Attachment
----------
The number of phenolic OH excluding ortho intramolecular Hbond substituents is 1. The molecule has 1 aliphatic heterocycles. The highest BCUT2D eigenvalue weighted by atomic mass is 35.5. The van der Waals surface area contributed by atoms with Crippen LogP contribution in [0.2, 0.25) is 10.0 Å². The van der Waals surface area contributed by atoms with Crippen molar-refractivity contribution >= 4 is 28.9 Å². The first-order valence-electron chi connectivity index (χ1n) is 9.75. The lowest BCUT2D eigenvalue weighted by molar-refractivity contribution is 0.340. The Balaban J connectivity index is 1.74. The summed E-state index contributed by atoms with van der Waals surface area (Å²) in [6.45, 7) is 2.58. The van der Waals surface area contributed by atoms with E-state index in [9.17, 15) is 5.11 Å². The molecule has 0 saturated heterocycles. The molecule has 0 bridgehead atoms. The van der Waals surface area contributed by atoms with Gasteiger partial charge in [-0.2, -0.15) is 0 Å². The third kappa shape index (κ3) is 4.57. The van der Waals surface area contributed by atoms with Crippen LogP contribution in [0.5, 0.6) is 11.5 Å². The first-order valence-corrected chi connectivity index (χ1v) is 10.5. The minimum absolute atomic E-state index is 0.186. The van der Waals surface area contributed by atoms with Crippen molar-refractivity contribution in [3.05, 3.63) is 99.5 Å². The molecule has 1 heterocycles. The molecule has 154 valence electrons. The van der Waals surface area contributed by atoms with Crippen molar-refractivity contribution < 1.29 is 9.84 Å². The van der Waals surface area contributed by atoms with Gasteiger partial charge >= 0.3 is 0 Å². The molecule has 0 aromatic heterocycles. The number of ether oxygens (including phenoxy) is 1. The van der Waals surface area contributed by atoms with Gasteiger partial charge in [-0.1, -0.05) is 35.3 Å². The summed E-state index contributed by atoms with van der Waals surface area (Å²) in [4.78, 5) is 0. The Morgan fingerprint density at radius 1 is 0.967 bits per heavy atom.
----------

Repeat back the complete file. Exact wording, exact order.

The number of phenolic OH excluding ortho intramolecular Hbond substituents is 1. The molecule has 1 aliphatic heterocycles. The highest BCUT2D eigenvalue weighted by atomic mass is 35.5. The van der Waals surface area contributed by atoms with Crippen LogP contribution in [0.2, 0.25) is 10.0 Å². The van der Waals surface area contributed by atoms with Crippen molar-refractivity contribution >= 4 is 28.9 Å². The first-order valence-electron chi connectivity index (χ1n) is 9.75. The lowest BCUT2D eigenvalue weighted by molar-refractivity contribution is 0.340. The Balaban J connectivity index is 1.74. The summed E-state index contributed by atoms with van der Waals surface area (Å²) in [6.45, 7) is 2.58. The van der Waals surface area contributed by atoms with E-state index in [9.17, 15) is 5.11 Å². The molecule has 0 saturated heterocycles. The molecule has 0 bridgehead atoms. The van der Waals surface area contributed by atoms with Gasteiger partial charge in [-0.2, -0.15) is 0 Å². The third kappa shape index (κ3) is 4.57. The van der Waals surface area contributed by atoms with Crippen LogP contribution in [0.5, 0.6) is 11.5 Å². The first-order valence-corrected chi connectivity index (χ1v) is 10.5. The minimum absolute atomic E-state index is 0.186. The van der Waals surface area contributed by atoms with Crippen molar-refractivity contribution in [3.05, 3.63) is 99.5 Å². The molecule has 1 heterocycles. The molecule has 154 valence electrons. The van der Waals surface area contributed by atoms with Crippen molar-refractivity contribution < 1.29 is 9.84 Å². The van der Waals surface area contributed by atoms with Gasteiger partial charge >= 0.3 is 0 Å². The molecule has 0 aromatic heterocycles. The number of ether oxygens (including phenoxy) is 1. The van der Waals surface area contributed by atoms with Gasteiger partial charge in [-0.1, -0.05) is 35.3 Å². The summed E-state index contributed by atoms with van der Waals surface area (Å²) in [4.78, 5) is 0. The Morgan fingerprint density at radius 1 is 0.967 bits per heavy atom.